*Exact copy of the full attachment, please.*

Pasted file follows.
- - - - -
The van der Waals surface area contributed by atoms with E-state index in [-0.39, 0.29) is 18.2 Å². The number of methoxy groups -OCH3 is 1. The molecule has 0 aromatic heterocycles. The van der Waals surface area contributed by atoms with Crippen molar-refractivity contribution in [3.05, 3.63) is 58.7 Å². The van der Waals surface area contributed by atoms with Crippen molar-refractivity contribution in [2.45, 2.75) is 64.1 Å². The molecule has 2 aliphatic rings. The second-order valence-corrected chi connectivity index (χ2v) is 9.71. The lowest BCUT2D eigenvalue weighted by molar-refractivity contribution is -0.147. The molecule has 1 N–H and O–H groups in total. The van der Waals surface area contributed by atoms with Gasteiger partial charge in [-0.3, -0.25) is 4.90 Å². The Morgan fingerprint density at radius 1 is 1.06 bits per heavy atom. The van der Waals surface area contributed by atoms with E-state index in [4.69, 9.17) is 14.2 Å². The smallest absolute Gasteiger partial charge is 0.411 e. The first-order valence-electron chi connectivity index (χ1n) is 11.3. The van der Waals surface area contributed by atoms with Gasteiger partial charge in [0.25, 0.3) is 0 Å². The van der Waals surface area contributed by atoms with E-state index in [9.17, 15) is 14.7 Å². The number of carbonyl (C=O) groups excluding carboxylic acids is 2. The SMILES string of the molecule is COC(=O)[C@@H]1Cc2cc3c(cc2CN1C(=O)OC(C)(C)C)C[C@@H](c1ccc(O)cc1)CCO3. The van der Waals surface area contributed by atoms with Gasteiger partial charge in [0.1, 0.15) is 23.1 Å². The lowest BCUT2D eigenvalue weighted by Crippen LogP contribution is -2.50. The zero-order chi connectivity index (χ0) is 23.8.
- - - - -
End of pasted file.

The van der Waals surface area contributed by atoms with E-state index in [-0.39, 0.29) is 18.2 Å². The number of methoxy groups -OCH3 is 1. The molecule has 0 aromatic heterocycles. The van der Waals surface area contributed by atoms with Crippen molar-refractivity contribution in [3.05, 3.63) is 58.7 Å². The van der Waals surface area contributed by atoms with Crippen molar-refractivity contribution in [2.45, 2.75) is 64.1 Å². The molecule has 2 aliphatic rings. The second-order valence-corrected chi connectivity index (χ2v) is 9.71. The lowest BCUT2D eigenvalue weighted by molar-refractivity contribution is -0.147. The molecule has 1 N–H and O–H groups in total. The van der Waals surface area contributed by atoms with Gasteiger partial charge in [-0.3, -0.25) is 4.90 Å². The Morgan fingerprint density at radius 1 is 1.06 bits per heavy atom. The van der Waals surface area contributed by atoms with E-state index in [4.69, 9.17) is 14.2 Å². The smallest absolute Gasteiger partial charge is 0.411 e. The first-order valence-electron chi connectivity index (χ1n) is 11.3. The van der Waals surface area contributed by atoms with Gasteiger partial charge in [0.25, 0.3) is 0 Å². The van der Waals surface area contributed by atoms with E-state index in [9.17, 15) is 14.7 Å². The number of carbonyl (C=O) groups excluding carboxylic acids is 2. The SMILES string of the molecule is COC(=O)[C@@H]1Cc2cc3c(cc2CN1C(=O)OC(C)(C)C)C[C@@H](c1ccc(O)cc1)CCO3. The van der Waals surface area contributed by atoms with Gasteiger partial charge in [0.1, 0.15) is 23.1 Å². The lowest BCUT2D eigenvalue weighted by Crippen LogP contribution is -2.50. The zero-order chi connectivity index (χ0) is 23.8.